Paintings involved in savings bank scandal to be auctioned off
By Kim Da-ye
For art collectors, April 3 should be marked on their calendars.
At the Grand Hyatt hotel in Hong Kong, Seoul Auction, Korea’s largest auction house, will be hosting its 2012 Hong Kong sale.
The lineup of the paintings at the sale is impressive; it include Zhang Xiaogang’s Bloodline series, Zeng Fanzhi’s Trauma series and Chen Lianqing’s Flooding the Forbidden City No. 10.
A total of 14 paintings by established Chinese painters and an American artist are scheduled to be auctioned off, Seoul Acution’s website shows, although its public relations official said the house hasn’t decided on the final composition of the lineup.
A sudden release of many artworks by celebrated painters into the market may intrigue art collectors. In fact, they used to belong to Busan Savings Bank and its affiliates as security for loans.
They are part of 91 artworks confiscated by the Korea Deposit Insurance Corporation (KDIC), which is in charge of returning savings to depositors when the financial institutions can’t.
Busan Savings Bank and its affiliate Daejeon Mutual Savings Bank were suspended back in February 2011 by the Financial Services Commission (FSC) because of capital inadequacy caused by the financing of failed projects.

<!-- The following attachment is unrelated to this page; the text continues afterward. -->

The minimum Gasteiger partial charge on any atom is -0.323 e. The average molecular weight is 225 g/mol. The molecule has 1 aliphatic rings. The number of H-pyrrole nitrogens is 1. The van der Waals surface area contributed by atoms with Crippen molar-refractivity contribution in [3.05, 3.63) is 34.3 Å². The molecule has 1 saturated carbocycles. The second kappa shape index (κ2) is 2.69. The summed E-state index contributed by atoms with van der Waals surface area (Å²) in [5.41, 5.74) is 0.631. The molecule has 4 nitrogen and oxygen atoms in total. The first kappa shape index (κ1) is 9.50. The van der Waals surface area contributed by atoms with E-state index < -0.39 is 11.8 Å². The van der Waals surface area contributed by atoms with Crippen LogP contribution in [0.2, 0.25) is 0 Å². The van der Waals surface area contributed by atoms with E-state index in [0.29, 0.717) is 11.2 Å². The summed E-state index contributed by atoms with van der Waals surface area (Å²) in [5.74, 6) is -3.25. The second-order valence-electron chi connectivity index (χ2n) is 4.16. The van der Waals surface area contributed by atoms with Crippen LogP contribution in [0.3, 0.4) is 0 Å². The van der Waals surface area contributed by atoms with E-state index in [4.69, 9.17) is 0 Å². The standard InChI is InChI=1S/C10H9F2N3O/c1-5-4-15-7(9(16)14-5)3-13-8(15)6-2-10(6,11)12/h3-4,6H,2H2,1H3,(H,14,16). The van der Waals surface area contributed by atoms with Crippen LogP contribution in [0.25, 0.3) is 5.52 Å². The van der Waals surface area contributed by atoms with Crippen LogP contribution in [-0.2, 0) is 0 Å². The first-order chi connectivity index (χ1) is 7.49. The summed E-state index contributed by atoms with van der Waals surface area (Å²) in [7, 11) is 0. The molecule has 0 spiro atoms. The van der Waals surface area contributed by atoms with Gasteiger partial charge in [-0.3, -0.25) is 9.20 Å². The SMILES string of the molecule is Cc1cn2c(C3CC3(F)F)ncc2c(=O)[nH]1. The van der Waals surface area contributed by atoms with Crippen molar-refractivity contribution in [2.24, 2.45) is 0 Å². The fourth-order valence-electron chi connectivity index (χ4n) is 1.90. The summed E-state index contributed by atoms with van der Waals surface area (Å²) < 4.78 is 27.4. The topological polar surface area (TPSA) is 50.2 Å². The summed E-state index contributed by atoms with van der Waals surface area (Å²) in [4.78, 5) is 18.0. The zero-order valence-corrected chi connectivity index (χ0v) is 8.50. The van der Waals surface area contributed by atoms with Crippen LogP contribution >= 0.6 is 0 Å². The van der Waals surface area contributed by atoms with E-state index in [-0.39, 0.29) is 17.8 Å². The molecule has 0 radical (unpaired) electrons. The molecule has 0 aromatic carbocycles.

As KDIC needs more cash to pay out to the depositors, it decided to auction off the artworks. The book value of all 91 artworks is 10 billion won, but Yonhap News Agency said that they would be in reality worth up to 200 billion won.
The tales of immorality at Busan’s management shocked the nation. Part of their rampant frauds involves many of these paintings, which have ironically been drawn by Chinese artists advocating morality.
The central figure of the fraud is Kim, a 32-year-old son of Kim Min-young, the president of Busan 2 Savings Bank and a major shareholder of Busan Savings Bank. He ran the Chang Art Gallery in southern Seoul and Beijing, China.
To finance his purchase of paintings, the son couldn’t directly borrow from Busan and its affiliates because financial institutions cannot lend to direct family members of major shareholders.
He instead set up a paper company in which a former public relations manager of Busan Savings Bank became the chief, according to various media that cited the police as the source.
The name of that paper company was Watergate Gallery. Chang and Watergate used the same office.
With 23 artworks put up as collaterals, Kim’s son managed to borrow 36.23 billion won from Busan Savings Bank and its three affiliates. The husband of his wife’s sister is the president of Busan Savings Bank while that president’s friend heads another affiliate, Jungang Busan Savings Bank.
The same artworks were used as collaterals multiples of times during the process of his borrowing from the four banks in numerous transactions.
In case of Zhang Xiaogang’s Bloodline, Kim’s son used a copy to borrow before he obtained the original.